HIGHLIGHTS:

  • A federal district judge enjoined the U.S. Department of Labor's final rule increasing the minimum salary level threshold to qualify for an exemption from the overtime requirements of the Fair Labor Standards Act.
  • There are several important considerations for employers to keep in mind before deciding whether to discontinue efforts to comply with the rule as it is possible that some version of the rule may still become law in the coming year.

On Nov. 22, 2016, a federal district judge in Texas enjoined the U.S. Department of Labor's (DOL) final rule increasing the minimum salary level threshold to qualify for an exemption from the overtime requirements of the Fair Labor Standards Act (FLSA). Prior to the entry of the nationwide preliminary injunction, the new rule was scheduled to take effect on Dec. 1, 2016, and expected to expand overtime coverage to roughly 5 million employees.

Currently, based on regulations from 2004, in order for white-collar employees to be exempt from overtime requirements, they must meet certain job duties-related tests and, with few exceptions, be paid on a salary basis at a rate of at least $455 per week ($23,660 per year). The new rule nearly doubles the weekly guaranty threshold to $914 per week ($47,500 per year). The highly compensated employee exemption minimum annual salary requirement was set to increase from $100,000 to $134,004 per year. The new rule also included an automatic update to the annual salary thresholds every three years based on changes in the consumer price index.

The underlying case in which the preliminary injunction was issued involves a challenge to the rule by several states, business groups and the U.S. Chamber of Commerce. These plaintiffs alleged that the DOL exceeded its regulatory authority by raising the salary threshold too high and by providing automatic updates. The preliminary injunction will allow the case to be fully adjudicated before any changes are implemented.

It is unclear if the rule will ultimately withstand judicial scrutiny, in full or in part. Likewise, it remains to be seen if the preliminary injunction will survive an appeal by the DOL to the U.S. Court of Appeals for the Fifth Circuit. Complicating matters further, even if an appeal is initiated, the Trump Administration may change course and drop its defense of the rule.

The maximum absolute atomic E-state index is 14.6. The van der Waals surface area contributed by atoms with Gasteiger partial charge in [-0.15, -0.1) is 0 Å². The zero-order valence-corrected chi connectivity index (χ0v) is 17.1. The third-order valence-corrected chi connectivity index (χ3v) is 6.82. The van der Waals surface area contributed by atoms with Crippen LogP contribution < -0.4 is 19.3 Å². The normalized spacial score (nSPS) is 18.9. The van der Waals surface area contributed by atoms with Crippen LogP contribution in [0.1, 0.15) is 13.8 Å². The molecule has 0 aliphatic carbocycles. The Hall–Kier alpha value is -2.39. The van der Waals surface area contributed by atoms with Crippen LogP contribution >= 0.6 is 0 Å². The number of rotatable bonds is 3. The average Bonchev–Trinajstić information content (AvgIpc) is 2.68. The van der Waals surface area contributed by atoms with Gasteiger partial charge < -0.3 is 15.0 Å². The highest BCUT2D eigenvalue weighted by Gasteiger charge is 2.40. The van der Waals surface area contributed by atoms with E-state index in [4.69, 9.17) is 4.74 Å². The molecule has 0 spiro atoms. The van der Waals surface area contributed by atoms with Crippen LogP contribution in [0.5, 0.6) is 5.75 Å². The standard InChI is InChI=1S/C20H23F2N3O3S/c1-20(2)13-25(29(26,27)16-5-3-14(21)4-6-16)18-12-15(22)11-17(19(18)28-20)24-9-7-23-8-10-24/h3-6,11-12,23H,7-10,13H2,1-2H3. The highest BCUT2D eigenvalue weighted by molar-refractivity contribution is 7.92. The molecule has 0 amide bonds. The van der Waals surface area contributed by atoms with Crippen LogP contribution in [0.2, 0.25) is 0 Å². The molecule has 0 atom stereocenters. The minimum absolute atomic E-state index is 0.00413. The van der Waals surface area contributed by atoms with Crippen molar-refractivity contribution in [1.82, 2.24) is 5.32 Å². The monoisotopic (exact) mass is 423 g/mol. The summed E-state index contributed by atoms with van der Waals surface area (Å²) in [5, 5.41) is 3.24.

Considerations for Employers

Employers that have been engaged in efforts to ensure compliance with the new rule by the Dec. 1 deadline now have a reprieve, albeit possibly only a temporary reprieve. There are, however, a number of important considerations to keep in mind before deciding whether to discontinue efforts to comply with the new rule by Dec. 1.

First, to the extent employers have already communicated with employees regarding the anticipated compliance changes, retraction of those changes should be carefully evaluated from an employee relations perspective. Employees who are prepared for salary increases or overtime pay may have an adverse reaction upon learning the additional pay is no longer forthcoming. Employees who do not fully understand the basis for the retraction may be more likely to contact the DOL or a plaintiff's attorney, thereby triggering unanticipated audits and claims. This may be of particular concern for employers that have employees currently misclassified as being exempt from overtime pay.

Second, employers that have not yet communicated with employees regarding anticipated compliance changes, but that were preparing to also address any misclassifications triggered by a misapplication of the FLSA duties test, rather than the salary level threshold, are wise to proceed with those reclassifications. However, without the built-in narrative surrounding reclassifications mandated by a change in law, a new messaging strategy may be needed.

Third, if the preliminary injunction is dissolved either by the district court judge or on appeal before the Fifth Circuit, there is a possibility that employers that elected to defer compliance will have liability exposure for those employees who should have been treated as nonexempt after Dec. 1.

In Kinkead v. Humana, Inc., 3:15-cv-01637(JAM), 2016 WL 3950737 (D. Conn. July 19, 2016), the district court held that an employer was liable for overtime under the FLSA during the period in which the regulation removing the companionship exemption had been vacated by the U.S. District Court for the District of Columbia. The U.S. Court of Appeals for the District of Columbia Circuit previously reversed the district court order vacating the DOL's rule. The employer argued, unsuccessfully, that it should not have any liability under the FLSA during the period between when the district court vacated the DOL's rule and the reversal of the order. In short, relying on the preliminary injunction to avoid compliance is a gamble.

Finally, for those employers that have not yet taken any steps to evaluate their current employee classifications under the FLSA, self-auditing is still recommended. It is possible that the some version of the final rule may still become law in the coming year. Even if the changes set forth in the new rule are entirely discarded, it is likely that plaintiffs' attorneys and DOL auditors will be evaluating the applicability of the FLSA's duties tests for employees earning less than $47,500 per year with increased scrutiny.